with(mydata, pcor.test(Height,Weight,Age))


R Script : Semipartial Correlation Coefficient

Semi partial correlation - Age constant for Weight only
with(mydata, spcor.test(Height,Weight,Age))
Output
estimate    p.value statistic  n gp  Method
0.4118409 0.08947395  1.807795 19  1 pearson

The estimate value is Pearson Semipartial correlation coefficient.

Semi partial correlation coefficient - Age constant for Height only
with(mydata, spcor.test(Weight,Height,Age))
   estimate    p.value statistic  n gp  Method

1 0.4732797 0.04727912  2.149044 19  1 pearson

Squared Partial and Semipartial Correlation

In regression, squared partial and squared semipartial correlation coefficients are used.

Squared partial correlation tells us how much of the variance in dependent variable (Y) that is not explained by variable X2 but explained by X1. In other words, it is the proportion of the variation in dependent variable that was left unexplained by other predictors / independent variables but has been explained by independent variable X1.
Squared Partial and Semipartial Correlation

Here, R²y.12 is the r-squared from the regression model in which X1 and X2 are independent variables.

Squared Semi-partial correlation tells us how much of the unique contribution of an independent variable to the total variation in dependent variable. In other words, it explains increment in R-square when an independent variable is added.

Squared Partial correlation will always be greater than or equal to squared semi-partial correlation.
Squared Partial Correlation >= Squared Semi-partial Correlation

SAS Code  : Squared Partial and Semi-Partial Correlation

In PROC REG, the PCORR2 option tells SAS to produce squared-partial correlation and SCORR2 option tells SAS to produce squared semi-partial correlation. The STB option is used to generate standardized estimate and TOL is used to calculate tolerance.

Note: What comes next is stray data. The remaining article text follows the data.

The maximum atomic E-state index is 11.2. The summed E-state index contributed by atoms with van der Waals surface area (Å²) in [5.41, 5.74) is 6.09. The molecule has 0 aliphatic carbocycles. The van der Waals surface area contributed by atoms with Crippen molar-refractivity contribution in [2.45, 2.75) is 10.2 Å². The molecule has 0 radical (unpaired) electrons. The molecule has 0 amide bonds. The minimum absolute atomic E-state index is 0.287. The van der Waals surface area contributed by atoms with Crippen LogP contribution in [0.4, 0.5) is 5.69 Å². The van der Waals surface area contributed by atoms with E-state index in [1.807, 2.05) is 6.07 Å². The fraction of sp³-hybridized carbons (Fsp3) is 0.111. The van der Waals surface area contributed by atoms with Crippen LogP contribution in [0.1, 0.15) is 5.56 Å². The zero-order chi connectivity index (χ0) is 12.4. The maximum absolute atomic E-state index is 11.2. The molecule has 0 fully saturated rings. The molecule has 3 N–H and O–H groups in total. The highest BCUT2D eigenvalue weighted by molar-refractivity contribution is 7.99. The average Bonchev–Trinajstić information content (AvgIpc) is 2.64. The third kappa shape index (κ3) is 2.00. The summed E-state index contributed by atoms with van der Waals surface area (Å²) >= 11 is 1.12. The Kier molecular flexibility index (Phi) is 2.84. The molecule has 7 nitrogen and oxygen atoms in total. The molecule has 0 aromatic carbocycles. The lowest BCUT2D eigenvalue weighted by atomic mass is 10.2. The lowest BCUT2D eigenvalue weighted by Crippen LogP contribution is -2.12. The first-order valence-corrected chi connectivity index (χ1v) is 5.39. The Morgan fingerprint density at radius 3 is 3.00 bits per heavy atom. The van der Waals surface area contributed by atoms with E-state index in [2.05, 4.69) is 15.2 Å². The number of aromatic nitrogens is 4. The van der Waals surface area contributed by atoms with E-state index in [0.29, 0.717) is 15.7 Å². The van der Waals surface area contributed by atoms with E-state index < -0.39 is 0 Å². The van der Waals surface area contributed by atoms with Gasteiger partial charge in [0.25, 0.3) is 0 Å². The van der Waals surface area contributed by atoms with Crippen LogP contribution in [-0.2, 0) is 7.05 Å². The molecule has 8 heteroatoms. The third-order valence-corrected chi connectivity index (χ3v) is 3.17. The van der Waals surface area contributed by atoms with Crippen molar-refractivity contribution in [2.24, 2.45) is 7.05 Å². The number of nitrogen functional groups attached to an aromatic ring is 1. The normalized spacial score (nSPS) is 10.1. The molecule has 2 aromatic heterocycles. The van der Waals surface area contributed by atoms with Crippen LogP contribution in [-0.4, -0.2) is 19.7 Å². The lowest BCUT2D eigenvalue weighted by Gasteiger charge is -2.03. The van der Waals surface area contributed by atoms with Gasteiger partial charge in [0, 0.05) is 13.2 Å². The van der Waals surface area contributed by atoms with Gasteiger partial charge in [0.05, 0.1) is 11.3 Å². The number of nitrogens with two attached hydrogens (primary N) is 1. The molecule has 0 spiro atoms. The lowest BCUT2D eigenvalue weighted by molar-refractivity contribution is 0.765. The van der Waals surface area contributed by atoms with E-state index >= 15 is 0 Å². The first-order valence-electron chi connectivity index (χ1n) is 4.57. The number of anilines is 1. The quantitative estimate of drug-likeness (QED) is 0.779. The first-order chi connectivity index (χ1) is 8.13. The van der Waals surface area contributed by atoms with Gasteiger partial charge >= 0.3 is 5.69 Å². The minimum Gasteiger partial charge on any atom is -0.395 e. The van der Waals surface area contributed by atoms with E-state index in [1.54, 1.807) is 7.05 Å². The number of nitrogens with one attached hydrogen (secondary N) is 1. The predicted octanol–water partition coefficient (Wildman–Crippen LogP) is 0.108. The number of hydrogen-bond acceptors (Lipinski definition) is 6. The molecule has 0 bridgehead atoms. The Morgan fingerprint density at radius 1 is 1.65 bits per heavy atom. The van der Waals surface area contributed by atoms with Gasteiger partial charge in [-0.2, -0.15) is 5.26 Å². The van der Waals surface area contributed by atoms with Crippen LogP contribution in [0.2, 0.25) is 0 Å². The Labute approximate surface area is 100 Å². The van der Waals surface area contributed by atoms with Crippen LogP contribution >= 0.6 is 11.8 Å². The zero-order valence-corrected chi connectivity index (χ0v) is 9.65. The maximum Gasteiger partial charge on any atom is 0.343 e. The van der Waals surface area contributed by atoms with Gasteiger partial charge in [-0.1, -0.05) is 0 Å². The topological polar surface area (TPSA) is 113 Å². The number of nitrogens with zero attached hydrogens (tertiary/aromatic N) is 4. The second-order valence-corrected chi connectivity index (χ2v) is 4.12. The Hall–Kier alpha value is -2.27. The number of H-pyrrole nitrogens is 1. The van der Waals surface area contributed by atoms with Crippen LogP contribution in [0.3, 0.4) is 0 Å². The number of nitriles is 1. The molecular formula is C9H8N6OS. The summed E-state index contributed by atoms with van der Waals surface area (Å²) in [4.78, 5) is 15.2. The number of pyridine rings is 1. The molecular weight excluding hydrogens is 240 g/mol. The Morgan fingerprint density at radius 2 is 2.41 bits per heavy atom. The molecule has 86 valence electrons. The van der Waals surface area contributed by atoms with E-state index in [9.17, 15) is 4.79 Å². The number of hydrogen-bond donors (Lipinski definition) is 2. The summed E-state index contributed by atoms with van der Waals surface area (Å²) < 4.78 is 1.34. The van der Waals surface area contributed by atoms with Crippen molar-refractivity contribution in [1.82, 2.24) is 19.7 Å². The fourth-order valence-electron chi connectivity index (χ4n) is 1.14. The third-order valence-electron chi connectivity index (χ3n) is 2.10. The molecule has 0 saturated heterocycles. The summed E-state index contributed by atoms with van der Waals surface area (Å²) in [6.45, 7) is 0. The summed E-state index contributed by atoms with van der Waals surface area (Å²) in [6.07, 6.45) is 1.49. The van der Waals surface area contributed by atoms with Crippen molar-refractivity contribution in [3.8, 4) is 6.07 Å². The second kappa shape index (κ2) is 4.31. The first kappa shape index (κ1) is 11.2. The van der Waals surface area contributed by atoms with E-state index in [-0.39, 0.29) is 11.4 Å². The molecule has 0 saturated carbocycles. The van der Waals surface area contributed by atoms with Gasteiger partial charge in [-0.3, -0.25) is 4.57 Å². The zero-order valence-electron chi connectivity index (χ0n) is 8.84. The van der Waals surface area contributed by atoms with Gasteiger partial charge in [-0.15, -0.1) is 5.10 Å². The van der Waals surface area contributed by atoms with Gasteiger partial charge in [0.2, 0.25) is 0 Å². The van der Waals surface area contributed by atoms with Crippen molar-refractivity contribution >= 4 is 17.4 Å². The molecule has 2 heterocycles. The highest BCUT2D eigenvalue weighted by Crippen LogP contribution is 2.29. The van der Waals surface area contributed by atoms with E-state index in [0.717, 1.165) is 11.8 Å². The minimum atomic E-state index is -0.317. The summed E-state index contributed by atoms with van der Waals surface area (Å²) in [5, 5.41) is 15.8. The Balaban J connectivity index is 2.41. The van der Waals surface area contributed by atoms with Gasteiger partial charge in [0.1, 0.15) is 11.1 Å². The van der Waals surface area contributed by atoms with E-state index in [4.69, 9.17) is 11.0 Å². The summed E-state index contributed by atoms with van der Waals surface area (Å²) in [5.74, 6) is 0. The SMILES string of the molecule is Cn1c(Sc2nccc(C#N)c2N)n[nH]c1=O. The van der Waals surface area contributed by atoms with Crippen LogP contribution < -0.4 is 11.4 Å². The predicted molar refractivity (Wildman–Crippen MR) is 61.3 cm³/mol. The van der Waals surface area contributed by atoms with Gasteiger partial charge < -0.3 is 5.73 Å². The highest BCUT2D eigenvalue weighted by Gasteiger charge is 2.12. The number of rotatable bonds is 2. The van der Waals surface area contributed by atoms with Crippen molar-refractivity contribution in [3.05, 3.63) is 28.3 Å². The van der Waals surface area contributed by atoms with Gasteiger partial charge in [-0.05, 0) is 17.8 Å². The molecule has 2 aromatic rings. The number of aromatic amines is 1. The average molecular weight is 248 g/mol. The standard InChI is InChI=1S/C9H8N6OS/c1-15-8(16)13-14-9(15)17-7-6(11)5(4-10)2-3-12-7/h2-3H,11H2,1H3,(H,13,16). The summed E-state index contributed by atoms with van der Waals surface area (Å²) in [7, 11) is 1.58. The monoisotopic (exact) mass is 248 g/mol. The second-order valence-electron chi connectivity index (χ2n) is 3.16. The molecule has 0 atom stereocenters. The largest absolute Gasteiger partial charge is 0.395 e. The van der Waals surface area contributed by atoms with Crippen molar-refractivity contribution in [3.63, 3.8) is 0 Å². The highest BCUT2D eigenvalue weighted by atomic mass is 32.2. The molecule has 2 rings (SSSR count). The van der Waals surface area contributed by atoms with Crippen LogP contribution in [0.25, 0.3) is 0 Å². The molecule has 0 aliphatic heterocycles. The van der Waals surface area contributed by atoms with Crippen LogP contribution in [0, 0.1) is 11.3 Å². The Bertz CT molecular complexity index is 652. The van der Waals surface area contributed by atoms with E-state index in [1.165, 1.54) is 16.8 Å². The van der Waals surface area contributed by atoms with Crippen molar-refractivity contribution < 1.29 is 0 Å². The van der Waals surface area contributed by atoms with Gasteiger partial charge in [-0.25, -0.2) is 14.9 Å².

Proc Reg data= Readin;
Model Overall = VAR1 - VAR5 / SCORR2 PCORR2 STB TOL ;
run;
Regression Output

The squared semi-partial correlation between Overall and VAR1 tells us model R-square is added by 0.18325 if  VAR1 is included in the model.

The squared partial correlation between Overall and VAR1 tells us the proportion of variance in Overall that is not explained by the other independent variables, 43% is explained by VAR1.

Which indicates variable importance?

Squared Semipartial correlation indicates variable importance because it measures incremental value in R-Square. We can rank variables based on high to low values of squared semipartial correlation score.

Relationship between Squared Semipartial correlation and Standardized Estimate
Squared Semipartial Correlation = (Standardized Estimate)² * Tolerance

Can individual squared semi-partial correlation add to R-squared?

Answer is NO. It is because the total variation in dependent variable also constitutes a portion that is due to within correlation between two independent variables.

Statistics Tutorials : 50 Statistics Tutorials

About Author:

Deepanshu founded ListenData with a simple objective - Make analytics easy to understand and follow. He has close to 7 years of experience in data science and predictive modeling. During his tenure, he has worked with global clients in various domains like retail and commercial banking, Telecom, HR and Automotive.